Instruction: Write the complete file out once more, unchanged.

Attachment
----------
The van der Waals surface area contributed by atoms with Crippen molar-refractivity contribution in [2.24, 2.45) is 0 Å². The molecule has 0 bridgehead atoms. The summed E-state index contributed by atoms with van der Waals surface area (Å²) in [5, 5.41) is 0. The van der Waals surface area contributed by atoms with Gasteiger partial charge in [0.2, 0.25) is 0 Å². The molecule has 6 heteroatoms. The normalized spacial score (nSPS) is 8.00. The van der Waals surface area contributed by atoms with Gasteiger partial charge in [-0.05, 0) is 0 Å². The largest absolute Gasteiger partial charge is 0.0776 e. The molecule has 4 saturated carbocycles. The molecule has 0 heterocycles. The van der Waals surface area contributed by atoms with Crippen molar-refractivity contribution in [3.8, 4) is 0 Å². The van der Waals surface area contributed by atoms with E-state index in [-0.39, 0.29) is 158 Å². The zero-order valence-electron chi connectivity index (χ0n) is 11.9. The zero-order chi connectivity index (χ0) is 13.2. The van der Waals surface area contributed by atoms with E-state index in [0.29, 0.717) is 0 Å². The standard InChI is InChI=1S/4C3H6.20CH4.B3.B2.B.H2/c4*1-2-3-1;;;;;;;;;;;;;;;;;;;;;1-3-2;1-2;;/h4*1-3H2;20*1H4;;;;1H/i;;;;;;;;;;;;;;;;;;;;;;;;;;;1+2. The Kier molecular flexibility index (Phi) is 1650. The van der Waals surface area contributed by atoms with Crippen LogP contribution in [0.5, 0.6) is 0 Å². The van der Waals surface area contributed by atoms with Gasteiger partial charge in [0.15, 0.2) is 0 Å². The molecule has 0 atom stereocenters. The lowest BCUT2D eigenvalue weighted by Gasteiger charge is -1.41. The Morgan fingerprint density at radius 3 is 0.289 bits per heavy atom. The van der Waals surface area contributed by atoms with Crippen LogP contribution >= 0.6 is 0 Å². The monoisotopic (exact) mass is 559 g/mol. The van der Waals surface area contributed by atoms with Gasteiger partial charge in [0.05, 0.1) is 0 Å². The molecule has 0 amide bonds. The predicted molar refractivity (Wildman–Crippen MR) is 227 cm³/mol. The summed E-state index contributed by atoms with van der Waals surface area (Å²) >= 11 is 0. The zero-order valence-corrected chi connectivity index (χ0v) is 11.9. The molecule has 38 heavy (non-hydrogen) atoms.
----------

The van der Waals surface area contributed by atoms with Crippen molar-refractivity contribution in [2.24, 2.45) is 0 Å². The molecule has 0 bridgehead atoms. The summed E-state index contributed by atoms with van der Waals surface area (Å²) in [5, 5.41) is 0. The van der Waals surface area contributed by atoms with Gasteiger partial charge in [0.2, 0.25) is 0 Å². The molecule has 6 heteroatoms. The normalized spacial score (nSPS) is 8.00. The van der Waals surface area contributed by atoms with Gasteiger partial charge in [-0.05, 0) is 0 Å². The largest absolute Gasteiger partial charge is 0.0776 e. The molecule has 4 saturated carbocycles. The molecule has 0 heterocycles. The van der Waals surface area contributed by atoms with Crippen molar-refractivity contribution in [3.8, 4) is 0 Å². The van der Waals surface area contributed by atoms with E-state index in [-0.39, 0.29) is 158 Å². The zero-order valence-electron chi connectivity index (χ0n) is 11.9. The zero-order chi connectivity index (χ0) is 13.2. The van der Waals surface area contributed by atoms with E-state index in [0.29, 0.717) is 0 Å². The standard InChI is InChI=1S/4C3H6.20CH4.B3.B2.B.H2/c4*1-2-3-1;;;;;;;;;;;;;;;;;;;;;1-3-2;1-2;;/h4*1-3H2;20*1H4;;;;1H/i;;;;;;;;;;;;;;;;;;;;;;;;;;;1+2. The Kier molecular flexibility index (Phi) is 1650. The van der Waals surface area contributed by atoms with Crippen LogP contribution in [0.5, 0.6) is 0 Å². The van der Waals surface area contributed by atoms with Gasteiger partial charge in [0.15, 0.2) is 0 Å². The molecule has 0 atom stereocenters. The lowest BCUT2D eigenvalue weighted by Gasteiger charge is -1.41. The Morgan fingerprint density at radius 3 is 0.289 bits per heavy atom. The van der Waals surface area contributed by atoms with Crippen LogP contribution >= 0.6 is 0 Å². The monoisotopic (exact) mass is 559 g/mol. The van der Waals surface area contributed by atoms with Gasteiger partial charge in [0.05, 0.1) is 0 Å². The molecule has 0 amide bonds. The predicted molar refractivity (Wildman–Crippen MR) is 227 cm³/mol. The summed E-state index contributed by atoms with van der Waals surface area (Å²) >= 11 is 0. The zero-order valence-corrected chi connectivity index (χ0v) is 11.9. The molecule has 38 heavy (non-hydrogen) atoms.